China opens lighthouses on 2 PH reefs in Spratlys | Global News
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China opens lighthouses on 2 PH reefs in Spratlys

10:47 AM October 11, 2015

BEIJING—China has started operating lighthouses on two reefs in the disputed West Philippine Sea, state news agency Xinhua reported on Friday, as tensions in the region mount over Beijing’s maritime ambitions.

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Xinhua reported late on Friday that the Ministry of Transport held a completion ceremony for the 50-meter-high lighthouses on Cuarteron Reef and Johnson South Reef in the Spratly islands.

The two reefs are on the Philippine side of the Spratlys, in the West Philippine Sea, and are claimed by Manila.

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Filipinos call the two reefs Calderon Reef and Mabini Reef.

The Philippines’ Department of Foreign Affairs (DFA) said on Saturday that it was verifying the report.

“No comment for now while we validate the information,” said Assistant Foreign Secretary Charles Jose, spokesperson for the DFA.

The West Philippine Sea is part of the South China Sea within the Philippines’ 370-kilometer exclusive economic zone recognized under the United Nations Convention on the Law of the Sea.

Mostly barren islands, reefs and atolls that are believed to be sitting atop vast oil and natural gas deposits, the Spratlys straddle one of the world’s busiest sea-lanes through which $5 trillion in shipborne trade passes every year.

The Philippines protests the Chinese incursion into its territory and, together with the United States, opposes China’s construction of artificial islands in the West Philippine Sea.

Military purposes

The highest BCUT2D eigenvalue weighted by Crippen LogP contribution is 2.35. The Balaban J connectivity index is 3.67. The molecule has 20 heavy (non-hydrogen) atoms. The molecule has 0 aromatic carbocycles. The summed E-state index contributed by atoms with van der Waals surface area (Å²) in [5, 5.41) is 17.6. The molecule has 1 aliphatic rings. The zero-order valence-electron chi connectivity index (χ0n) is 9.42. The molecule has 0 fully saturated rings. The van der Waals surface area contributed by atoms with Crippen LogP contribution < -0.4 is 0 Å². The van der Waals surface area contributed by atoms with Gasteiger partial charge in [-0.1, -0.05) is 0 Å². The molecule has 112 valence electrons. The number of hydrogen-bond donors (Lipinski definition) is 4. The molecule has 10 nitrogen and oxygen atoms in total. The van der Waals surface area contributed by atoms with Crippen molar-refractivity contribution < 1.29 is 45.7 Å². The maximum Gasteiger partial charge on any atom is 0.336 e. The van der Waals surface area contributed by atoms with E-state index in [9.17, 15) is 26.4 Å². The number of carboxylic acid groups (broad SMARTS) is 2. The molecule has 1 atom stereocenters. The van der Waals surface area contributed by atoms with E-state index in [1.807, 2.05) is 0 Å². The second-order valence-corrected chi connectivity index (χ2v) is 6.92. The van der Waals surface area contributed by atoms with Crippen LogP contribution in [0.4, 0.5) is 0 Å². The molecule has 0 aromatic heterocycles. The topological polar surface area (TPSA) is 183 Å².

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Both the Philippines and the United States have expressed concern that China’s land reclamation projects around the reefs in the Spratlys could be used to base military planes and naval ships to intimidate other claimants and threaten freedom of navigation, and have called for a freeze on Beijing’s activities in the sea.

Manila has taken the dispute to the United Nations for arbitration, but Beijing has refused to take part in the proceedings and said it would not recognize any decision by the arbitral court.

China claims most of the 3.5-million-square-kilometer South China Sea, including waters within the territories of its smaller neighbors in the region.

Besides the Philippines, Vietnam, Malaysia, Taiwan and Brunei have overlapping claims in the South China Sea.

US challenge

The United States also rejects China’s extensive claim in the sea, and a US official has said the United States is considering sending warships to waters within the 22-km zones that China claims as territory around artificial islands it has built in the Spratlys.

China said on Friday that it would not stand for violations of its territorial waters in the name of freedom of navigation.

Washington has signaled it does not recognize Beijing’s sovereignty over the several islands China has built on reefs in the Spratly archipelago and says the US Navy will continue to operate wherever international law allows.

The issue is central to increasingly tense relations between the United States and China, the world’s two largest economies.

Beijing has said construction in the region is to help maritime search and rescue, disaster relief, environmental protection and navigational security.

It has also said it will continue to build other installations to better serve countries in the region and vessels navigating those waters.

The Philippines has repeatedly condemned China’s activities in the West Philippine Sea, saying Beijing is violating a declaration of conduct it signed with the Association of Southeast Asian Nations in 2002, under which parties in the maritime disputes agreed to maintain the status quo in the South China Sea. Reports from AP and Niña P. Calleja

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TAGS: China, Cuarteron reef, Department of Foreign Affairs, Johnson South Reef, Spratly Islands, Spratlys, West Philippine Sea, Xinhua
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